For fashion and sports retailer Blacks, matching supply to demand is a fine art and, says Julia Vowler, the critical key to making that match successful is its datawarehouse

The world of retail is harsh and unforgiving. When it comes to products that consumers want, if you haven't got them on the shelf you can't sell them, and if you can't sell them there's no point stocking them. But what can you sell - or not - and when and where and why? And have you got it to sell in the right places at the right time in the right quantities to maximise sales and profits?

Matching supply to demand is a fine art and for fashion and sportswear retailer Blacks, an increasingly critical key to making that match ever more successful is its data-warehouse. Here, the crucial link between what comes in and what goes out is made, keeping the supply chain as close to customer demand as possible.

"It's a juggling act," admits Blacks' management information systems manager John Horner.

The company wants to keep stock held at its 400 retail outlets to a minimum so that the maximum amount of space can be given over to the sales area for the customers to browse, yet the last thing it wants to do is run out of stock that it could happily sell that day because it's sitting in a distribution warehouse waiting to be delivered to the shop.

Even though staff are trained to cross-sell where possible, if the first requested item is out of stock, running out of anything, says Horner, "is a potential missed sale". An opportunity to make a sale is gone, possibly forever.

Tightening the loop between stock walking out of the shop and being replenished round the back is the datawarehouse, taking in feeds from the company's operational transactions systems.

"The main data it takes in is firstly the daily electronic point of sales (Epos) right down to the level of the sales receipt identification so that we know what people are buying," says Horner, "and next the distribution centre stock data. All the tills data is backloaded onto the server at head office so we can do the stock and distribution management."

Taking the two data sources together gives Blacks an accurate, timely view of stock flow in and out in great detail.

"On a daily basis we can see what is in stock, and in what sizes and colours and so on, and at the end of the day we know exactly what is in each branch," says Horner.

The trick, obviously, is to stock exactly what will sell out, but no more and no less. But how to know what that magic number is? Like scientists and historians, retailers look to what has already happened to find a clue as to what will happen next time. By interrogating the Epos and supply chain data in the datawarehouse, Blacks can watch the patterns of ebb and flow forming.

"Every weekend we analyse which branches ran out so we can look at replenishment levels and build a model," says Horner.

"It's difficult to model," he admits, and the priority is to select the company's flagship stores and ensure that they, at least, do not run out of stock.

Each store has a stock maximum for every product sold. "For example, a shop in Newcastle will have three pairs of trainers, and if it sells two it receives two more," says Horner.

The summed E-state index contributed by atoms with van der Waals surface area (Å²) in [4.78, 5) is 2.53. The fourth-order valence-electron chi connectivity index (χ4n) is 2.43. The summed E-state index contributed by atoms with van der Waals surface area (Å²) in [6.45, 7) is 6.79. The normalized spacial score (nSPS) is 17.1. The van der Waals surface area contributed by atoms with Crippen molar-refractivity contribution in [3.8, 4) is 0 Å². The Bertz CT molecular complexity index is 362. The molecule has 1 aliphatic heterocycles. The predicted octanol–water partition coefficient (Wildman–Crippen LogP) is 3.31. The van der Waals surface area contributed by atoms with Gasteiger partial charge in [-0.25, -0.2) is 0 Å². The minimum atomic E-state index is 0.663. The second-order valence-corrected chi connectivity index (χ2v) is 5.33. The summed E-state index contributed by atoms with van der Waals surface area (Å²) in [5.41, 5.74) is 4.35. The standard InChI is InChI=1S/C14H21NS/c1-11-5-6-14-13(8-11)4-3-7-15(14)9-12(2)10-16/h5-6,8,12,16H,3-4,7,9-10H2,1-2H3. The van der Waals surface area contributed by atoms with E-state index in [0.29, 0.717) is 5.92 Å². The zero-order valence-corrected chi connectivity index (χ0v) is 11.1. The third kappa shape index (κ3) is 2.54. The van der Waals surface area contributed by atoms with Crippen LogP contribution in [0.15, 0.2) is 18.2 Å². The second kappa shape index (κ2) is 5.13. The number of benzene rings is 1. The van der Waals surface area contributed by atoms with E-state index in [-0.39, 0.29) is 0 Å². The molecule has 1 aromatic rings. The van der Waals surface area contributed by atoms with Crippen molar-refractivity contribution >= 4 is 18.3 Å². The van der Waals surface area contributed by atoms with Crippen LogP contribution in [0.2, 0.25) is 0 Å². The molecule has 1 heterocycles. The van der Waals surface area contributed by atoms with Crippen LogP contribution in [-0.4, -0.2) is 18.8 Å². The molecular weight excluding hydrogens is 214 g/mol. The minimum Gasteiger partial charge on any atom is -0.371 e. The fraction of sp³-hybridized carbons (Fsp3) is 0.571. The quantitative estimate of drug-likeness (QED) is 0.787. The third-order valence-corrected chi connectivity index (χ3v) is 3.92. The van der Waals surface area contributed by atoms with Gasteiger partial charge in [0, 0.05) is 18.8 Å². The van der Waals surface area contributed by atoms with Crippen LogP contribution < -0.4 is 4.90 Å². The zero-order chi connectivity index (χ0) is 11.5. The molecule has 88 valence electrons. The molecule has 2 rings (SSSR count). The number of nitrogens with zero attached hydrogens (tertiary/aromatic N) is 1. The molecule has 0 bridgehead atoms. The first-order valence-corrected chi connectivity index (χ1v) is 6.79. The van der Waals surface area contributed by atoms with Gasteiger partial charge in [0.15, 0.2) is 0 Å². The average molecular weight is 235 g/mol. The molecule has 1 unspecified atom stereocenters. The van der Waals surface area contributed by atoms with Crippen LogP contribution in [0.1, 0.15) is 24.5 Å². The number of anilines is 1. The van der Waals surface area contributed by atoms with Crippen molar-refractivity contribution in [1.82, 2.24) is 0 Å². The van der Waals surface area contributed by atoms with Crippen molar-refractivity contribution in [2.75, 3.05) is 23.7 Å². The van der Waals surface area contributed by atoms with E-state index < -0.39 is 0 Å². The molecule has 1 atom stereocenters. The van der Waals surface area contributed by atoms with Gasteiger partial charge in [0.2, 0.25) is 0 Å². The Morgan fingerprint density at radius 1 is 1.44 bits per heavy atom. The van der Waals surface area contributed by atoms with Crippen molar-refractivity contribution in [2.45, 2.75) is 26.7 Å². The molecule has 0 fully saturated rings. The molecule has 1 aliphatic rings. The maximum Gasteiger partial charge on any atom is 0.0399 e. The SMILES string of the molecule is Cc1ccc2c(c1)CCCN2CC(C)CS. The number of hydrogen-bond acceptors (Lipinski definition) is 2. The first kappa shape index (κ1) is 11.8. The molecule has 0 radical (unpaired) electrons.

However, he adds that every store gets a daily delivery from Monday to Friday. What Blacks wants to avoid is a situation in which a branch is out of stock after the Friday delivery and before the Monday one, as it could be selling that product over the weekend.

"If a store sells three pairs of that trainer on Thursday it won't get another three until the Friday afternoon, and if it sells out by the end of Friday it won't have any for the weekend," he says.

However, he says that if they interrogate the datawarehouse and then build up sales and stock analysis the company should be able to build a replenishment model for each branch. Moreover, the system itself "should know when the branch needs restocking".

At this point, the warehouse moves into that much-desired realm of operational datawarehouse - not just supplying information for off-line analysis, but actually feeding back into the transaction systems and triggering the replenishment systems automatically.

Even so, Horner points out that the warehouse is only refreshed nightly at the close of business when the transaction systems are flushed. "We don't know what we've sold until the night," he says.

Changing over to real-time online Epos feeds could, he believes, bring disadvantages as well as the advantage of having a real-time picture of how stock is moving. "What would we do if we lost the connection?" asks Horner.

He says the whole idea of having automatic stock replenishment is very attractive from a business point of view.

"Our business people are all for it because it frees up time. We have about 200,000 lines of products, taking into account different styles, colours and sizes, in our distribution centre."

Perming 200,000 variants by the hundreds of outlets to ensure each store has its maximum stock level for each product line makes the task very time-consuming - and tedious.

"It takes ages and it's error prone," says Horner.

It's also not the most interesting job in the world, so it has an impact on staff retention. Automating the process would enable staff "to concentrate on analysis", Horner says.

He believes datawarehousing has a role to play in improving staff morale.

"I think one of the main benefits that is not perhaps widely appreciated is that this sort of system can help your user base to do their jobs better and this can be a great morale booster aiding staff retention, which is important for long-term stability and progress."

In terms of the kinds of benefits that company accountants, rather than personnel managers, like to see - the kind with pound signs attached - Horner identifies two key winners when it comes to getting return on investment from the datawarehouse.

"It's saving a hell of a lot of time," he says. "It's cutting tasks by 50%."

The second major bottom-line benefit is that the company can avoid being out of stock at key selling times, like the weekend.